A year ago, we cut the cord. We struggled with this decision. We used cable as a crutch to help entertain Olivia when making dinner. We watched TV during any downtime and, with the DVR, we only watched shows we “wanted” to watch. Our first home, our condo, provided free cable through our HOA dues, so we took advantage of it.
One house later, the HOA didn’t cover the cost of cable and it is rather pricey. We were less than satisfied with the amount of TV we were watching, but if we decrease it, would our usage justify the price? With Catalina here and her uncovered medical bills arriving, we couldn’t justify it anymore.
Looking back a year and a few days, it was an awesome decision. We were given an Xbox 360 as a present and were impressed with the ESPN3 app. When our trial ended, we sprung $50 for an annual Xbox Gold account. Months later, we added on Netflix for $8/mo. The combo means we can watch a good amount of sports programming and entertainment programming for about ~$12/mo. That price makes sense.
I used to watch PBS as a kid. Sesame Street. Mr. Roger’s. Carmen Sandiego. With the Disney Channel, I forgot what free programming existed over-the-air. When we dropped cable, we started exploring KLRU, the local PBS station. We were impressed with what they had for kids of all ages. Personally, I discovered the subchannels. For those of us who had cable before the analog-digital transition, we were used to having a single channel for each station. With today’s digital technology, KLRU now has four different “subchannels” broadcasting. KLRU (the mothership on 18.1) is your normal PBS station, Create (18.2) is mostly (only?) do-it-yourself cooking/crafting/handyman shows. KLRU-Q, 18.3, has a great deal of adult PBS content and 18.4 is a Spanish channel that is much, much closer to PBS than what traditional Spanish television broadcasts. In other words, something I’ll let Olivia watch since I don’t have to worry about a random soccer highlight including the broadcaster surrounded by 30 bikini-clad women jumping around him.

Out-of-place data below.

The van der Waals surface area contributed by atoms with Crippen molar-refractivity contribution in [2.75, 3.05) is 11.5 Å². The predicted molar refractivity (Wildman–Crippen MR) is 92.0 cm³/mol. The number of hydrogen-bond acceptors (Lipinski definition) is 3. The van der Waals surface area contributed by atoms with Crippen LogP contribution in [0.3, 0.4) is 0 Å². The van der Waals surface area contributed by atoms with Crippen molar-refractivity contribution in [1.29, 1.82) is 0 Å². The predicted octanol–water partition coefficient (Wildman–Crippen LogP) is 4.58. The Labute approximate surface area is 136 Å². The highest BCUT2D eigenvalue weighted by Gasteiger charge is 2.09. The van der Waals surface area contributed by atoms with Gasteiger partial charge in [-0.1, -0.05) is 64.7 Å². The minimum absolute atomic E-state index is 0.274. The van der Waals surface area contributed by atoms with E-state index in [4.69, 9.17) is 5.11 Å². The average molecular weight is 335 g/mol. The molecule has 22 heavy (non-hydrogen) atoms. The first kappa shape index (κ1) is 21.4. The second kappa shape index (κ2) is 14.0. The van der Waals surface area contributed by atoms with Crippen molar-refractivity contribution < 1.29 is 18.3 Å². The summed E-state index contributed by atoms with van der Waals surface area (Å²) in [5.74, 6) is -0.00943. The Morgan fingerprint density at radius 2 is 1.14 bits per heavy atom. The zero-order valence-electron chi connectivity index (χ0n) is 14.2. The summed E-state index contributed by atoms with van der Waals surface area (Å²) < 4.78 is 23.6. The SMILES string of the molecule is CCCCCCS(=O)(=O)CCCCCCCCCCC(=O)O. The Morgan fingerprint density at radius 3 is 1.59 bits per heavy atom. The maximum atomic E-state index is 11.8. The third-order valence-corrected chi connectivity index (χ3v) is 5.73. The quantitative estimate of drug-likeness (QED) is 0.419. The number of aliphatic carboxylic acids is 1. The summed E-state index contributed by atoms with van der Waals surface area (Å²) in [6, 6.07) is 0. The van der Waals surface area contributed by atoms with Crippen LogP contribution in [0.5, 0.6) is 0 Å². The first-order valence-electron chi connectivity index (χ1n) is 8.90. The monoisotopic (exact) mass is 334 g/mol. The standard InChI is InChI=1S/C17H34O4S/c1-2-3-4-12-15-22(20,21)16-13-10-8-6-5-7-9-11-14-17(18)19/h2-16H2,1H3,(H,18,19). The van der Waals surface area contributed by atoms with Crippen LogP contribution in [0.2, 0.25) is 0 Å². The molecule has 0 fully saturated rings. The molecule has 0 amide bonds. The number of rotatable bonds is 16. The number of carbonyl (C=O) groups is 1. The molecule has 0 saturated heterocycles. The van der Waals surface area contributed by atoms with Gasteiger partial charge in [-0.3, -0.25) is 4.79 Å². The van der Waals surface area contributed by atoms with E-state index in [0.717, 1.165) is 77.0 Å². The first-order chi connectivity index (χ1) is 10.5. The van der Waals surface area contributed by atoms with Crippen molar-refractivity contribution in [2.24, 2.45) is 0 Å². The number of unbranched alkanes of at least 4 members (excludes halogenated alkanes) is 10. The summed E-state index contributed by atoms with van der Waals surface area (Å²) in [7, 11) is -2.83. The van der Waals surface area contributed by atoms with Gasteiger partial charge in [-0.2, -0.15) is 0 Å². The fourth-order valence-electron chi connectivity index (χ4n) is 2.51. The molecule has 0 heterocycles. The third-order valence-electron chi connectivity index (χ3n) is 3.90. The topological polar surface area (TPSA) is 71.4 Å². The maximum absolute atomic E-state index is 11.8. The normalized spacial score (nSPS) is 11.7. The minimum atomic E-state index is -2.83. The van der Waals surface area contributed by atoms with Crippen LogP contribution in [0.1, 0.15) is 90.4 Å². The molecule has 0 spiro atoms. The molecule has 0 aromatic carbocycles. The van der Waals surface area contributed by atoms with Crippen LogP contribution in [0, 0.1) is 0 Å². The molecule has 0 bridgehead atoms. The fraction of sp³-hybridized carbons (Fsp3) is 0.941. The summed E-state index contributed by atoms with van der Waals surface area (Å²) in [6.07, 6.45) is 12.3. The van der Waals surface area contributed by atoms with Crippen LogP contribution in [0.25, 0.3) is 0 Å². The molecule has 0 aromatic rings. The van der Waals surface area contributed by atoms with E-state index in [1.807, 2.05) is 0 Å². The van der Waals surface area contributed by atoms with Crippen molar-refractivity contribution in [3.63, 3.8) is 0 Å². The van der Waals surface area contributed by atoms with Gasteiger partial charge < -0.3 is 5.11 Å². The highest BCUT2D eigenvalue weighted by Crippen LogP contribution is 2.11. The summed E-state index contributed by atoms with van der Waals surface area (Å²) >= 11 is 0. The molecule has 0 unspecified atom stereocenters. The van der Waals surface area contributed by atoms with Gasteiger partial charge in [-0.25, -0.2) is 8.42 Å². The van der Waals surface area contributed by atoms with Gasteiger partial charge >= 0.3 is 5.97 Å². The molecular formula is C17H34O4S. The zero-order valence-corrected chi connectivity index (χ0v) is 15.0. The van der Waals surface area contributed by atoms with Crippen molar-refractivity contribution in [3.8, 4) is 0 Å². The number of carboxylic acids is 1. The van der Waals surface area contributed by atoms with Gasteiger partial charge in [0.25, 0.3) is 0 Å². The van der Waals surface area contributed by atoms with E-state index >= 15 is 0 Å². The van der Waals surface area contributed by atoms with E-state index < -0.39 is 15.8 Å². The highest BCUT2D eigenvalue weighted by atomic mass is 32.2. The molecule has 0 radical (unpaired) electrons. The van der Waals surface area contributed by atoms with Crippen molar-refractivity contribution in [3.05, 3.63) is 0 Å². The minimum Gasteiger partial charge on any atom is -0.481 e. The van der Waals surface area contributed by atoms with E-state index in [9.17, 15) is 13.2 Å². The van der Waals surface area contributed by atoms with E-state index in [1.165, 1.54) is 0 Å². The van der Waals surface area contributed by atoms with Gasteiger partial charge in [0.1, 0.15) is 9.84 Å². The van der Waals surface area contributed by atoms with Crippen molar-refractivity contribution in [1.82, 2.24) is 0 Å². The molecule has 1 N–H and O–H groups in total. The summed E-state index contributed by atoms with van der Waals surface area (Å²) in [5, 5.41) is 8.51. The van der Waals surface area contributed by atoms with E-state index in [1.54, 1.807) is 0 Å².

The local channels are decent. Most of the shows we watch now were already on those networks. There are some nice things like a couple “weather” subchannels and one local station has actual music videos playing 24/7 on one of their subchannels (granted, the music is all about 20-years old). UT’s student television station that we’re close enough to campus to pick up including Bloomberg on one of it’s subchannel, so we have 24-hour news too.
Add on Netflix and ESPN3, we’re doing just fine. We miss the occasional UT football game on FX, Fox Sports Net, or LHN (who actually gets that one, though?), so it is a good reason to make plans with our cable-friendly friends/local establishments. Taking the leap to cut cable was more our own fear that we would miss something, which does happen, but doesn’t make the world stop spinning.